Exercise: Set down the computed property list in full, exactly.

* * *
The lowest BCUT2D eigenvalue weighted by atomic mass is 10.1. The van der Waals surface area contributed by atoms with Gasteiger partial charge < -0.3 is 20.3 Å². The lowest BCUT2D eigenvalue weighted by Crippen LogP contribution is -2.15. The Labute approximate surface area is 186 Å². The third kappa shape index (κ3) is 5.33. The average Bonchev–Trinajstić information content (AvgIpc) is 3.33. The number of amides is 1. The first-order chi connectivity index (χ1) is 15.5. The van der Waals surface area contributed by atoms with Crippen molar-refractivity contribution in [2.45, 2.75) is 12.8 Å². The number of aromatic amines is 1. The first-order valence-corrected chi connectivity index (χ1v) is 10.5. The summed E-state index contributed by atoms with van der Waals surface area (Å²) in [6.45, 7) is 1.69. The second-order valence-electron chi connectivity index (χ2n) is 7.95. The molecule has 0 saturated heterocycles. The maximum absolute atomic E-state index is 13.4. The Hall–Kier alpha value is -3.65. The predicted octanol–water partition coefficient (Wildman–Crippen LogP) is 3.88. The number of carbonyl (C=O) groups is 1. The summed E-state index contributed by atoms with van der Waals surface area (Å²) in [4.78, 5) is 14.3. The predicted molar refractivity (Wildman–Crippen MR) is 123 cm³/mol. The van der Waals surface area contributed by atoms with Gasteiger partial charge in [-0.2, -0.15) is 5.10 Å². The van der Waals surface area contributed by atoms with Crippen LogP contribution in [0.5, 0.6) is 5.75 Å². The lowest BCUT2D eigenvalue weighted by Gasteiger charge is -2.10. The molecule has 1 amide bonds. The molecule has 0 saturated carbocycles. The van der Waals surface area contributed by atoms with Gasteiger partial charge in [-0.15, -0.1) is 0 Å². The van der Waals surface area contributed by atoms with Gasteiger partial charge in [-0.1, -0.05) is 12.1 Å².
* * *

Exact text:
The lowest BCUT2D eigenvalue weighted by atomic mass is 10.1. The van der Waals surface area contributed by atoms with Gasteiger partial charge < -0.3 is 20.3 Å². The lowest BCUT2D eigenvalue weighted by Crippen LogP contribution is -2.15. The Labute approximate surface area is 186 Å². The third kappa shape index (κ3) is 5.33. The average Bonchev–Trinajstić information content (AvgIpc) is 3.33. The number of amides is 1. The first-order chi connectivity index (χ1) is 15.5. The van der Waals surface area contributed by atoms with Crippen molar-refractivity contribution in [2.45, 2.75) is 12.8 Å². The number of aromatic amines is 1. The first-order valence-corrected chi connectivity index (χ1v) is 10.5. The summed E-state index contributed by atoms with van der Waals surface area (Å²) in [6.45, 7) is 1.69. The second-order valence-electron chi connectivity index (χ2n) is 7.95. The molecule has 0 saturated heterocycles. The maximum absolute atomic E-state index is 13.4. The Hall–Kier alpha value is -3.65. The predicted octanol–water partition coefficient (Wildman–Crippen LogP) is 3.88. The number of carbonyl (C=O) groups is 1. The summed E-state index contributed by atoms with van der Waals surface area (Å²) in [4.78, 5) is 14.3. The predicted molar refractivity (Wildman–Crippen MR) is 123 cm³/mol. The van der Waals surface area contributed by atoms with Gasteiger partial charge in [-0.2, -0.15) is 5.10 Å². The van der Waals surface area contributed by atoms with Crippen LogP contribution in [0.5, 0.6) is 5.75 Å². The lowest BCUT2D eigenvalue weighted by Gasteiger charge is -2.10. The molecule has 1 amide bonds. The molecule has 0 saturated carbocycles. The van der Waals surface area contributed by atoms with Gasteiger partial charge in [-0.15, -0.1) is 0 Å². The van der Waals surface area contributed by atoms with Gasteiger partial charge in [-0.1, -0.05) is 12.1 Å².